The letters lay in the archive for a long time, until the museum decided to exhibit them "Queering the Crip, Cripping the Queer" about the intersection of homosexuality and disability - the first international of its kind. Intersectionality has now arrived in the discourse. And Festersen's story fits in perfectly.

Hans Heinrich Festersen was born on October 1, 1907 in Berlin. His mother was Jewish, the father of said art potters. Cerebral palsy as a result of a premature birth meant that he was partially paralyzed on his legs and needed walking aids. Festersen learned piano tuning. He had a sister who was two years his junior: Ruth, who according to the letters was probably one of his few close confidants: "Of course I am grateful to God that he gave me such a loving sister in you, who is always by my side in all my life situations", he wrote to her in April 1943.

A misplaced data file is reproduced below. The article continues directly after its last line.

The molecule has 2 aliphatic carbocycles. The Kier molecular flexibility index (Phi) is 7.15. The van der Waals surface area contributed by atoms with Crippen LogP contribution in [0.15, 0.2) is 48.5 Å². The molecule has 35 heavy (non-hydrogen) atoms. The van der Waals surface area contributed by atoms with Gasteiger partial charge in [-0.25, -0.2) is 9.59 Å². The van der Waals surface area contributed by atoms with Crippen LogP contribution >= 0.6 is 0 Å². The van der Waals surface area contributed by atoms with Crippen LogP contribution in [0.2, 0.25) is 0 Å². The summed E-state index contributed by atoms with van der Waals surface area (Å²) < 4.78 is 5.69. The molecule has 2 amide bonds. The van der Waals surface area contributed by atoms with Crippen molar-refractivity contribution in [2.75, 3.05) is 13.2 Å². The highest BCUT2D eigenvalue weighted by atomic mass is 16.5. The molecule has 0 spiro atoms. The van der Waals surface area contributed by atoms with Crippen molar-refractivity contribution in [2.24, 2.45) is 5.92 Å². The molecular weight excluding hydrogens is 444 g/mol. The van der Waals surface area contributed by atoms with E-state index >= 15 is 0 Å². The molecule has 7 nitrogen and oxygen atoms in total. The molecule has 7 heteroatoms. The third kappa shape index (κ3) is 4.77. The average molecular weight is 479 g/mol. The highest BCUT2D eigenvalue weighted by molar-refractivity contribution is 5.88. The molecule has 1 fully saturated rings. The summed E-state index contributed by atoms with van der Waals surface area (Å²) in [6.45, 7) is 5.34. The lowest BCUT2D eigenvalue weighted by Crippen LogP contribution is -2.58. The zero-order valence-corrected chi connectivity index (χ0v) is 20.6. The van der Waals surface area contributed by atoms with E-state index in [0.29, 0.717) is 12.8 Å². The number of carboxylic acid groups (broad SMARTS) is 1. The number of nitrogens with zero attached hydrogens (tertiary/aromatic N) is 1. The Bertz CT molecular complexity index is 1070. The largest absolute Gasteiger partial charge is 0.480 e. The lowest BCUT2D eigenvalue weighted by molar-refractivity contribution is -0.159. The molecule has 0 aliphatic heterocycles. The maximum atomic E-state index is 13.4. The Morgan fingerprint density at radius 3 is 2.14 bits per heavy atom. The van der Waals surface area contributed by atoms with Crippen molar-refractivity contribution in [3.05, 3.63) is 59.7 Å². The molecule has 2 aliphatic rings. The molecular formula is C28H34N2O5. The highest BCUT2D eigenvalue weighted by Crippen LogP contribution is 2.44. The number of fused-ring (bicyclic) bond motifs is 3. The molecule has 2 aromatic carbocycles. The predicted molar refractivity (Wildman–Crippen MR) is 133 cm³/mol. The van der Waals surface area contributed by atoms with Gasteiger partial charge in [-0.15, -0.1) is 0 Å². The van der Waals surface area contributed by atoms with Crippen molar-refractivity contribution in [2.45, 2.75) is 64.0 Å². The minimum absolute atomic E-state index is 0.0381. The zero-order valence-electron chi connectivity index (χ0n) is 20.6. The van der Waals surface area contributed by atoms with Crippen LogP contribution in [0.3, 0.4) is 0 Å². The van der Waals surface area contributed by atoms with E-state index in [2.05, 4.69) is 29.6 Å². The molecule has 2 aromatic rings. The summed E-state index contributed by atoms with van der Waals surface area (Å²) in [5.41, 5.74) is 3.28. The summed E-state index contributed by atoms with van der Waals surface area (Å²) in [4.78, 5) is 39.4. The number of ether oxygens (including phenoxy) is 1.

From 1931 Festersen lived in the Lobetal institutions near Bernau. Here the homeless and the long-term unemployed received accommodation, food and work. From the 1930s it was primarily a refuge for people who were singled out from the National Socialist community: gays, people with disabilities, those who deviated from the norm. A haven in the middle of Nazi Germany. Many residents made no secret of their homosexuality, love affairs among themselves were known, and that one resident liked to wear women's clothes. This was not welcomed within the institution. It is true that people in Lobetal distanced themselves from Nazi politics and referred to Christian values. However, the local deacon repeatedly criticized “sick friendships” among men. Employees of the institution finally denounced Festersen and three other inmates because of "moral offences".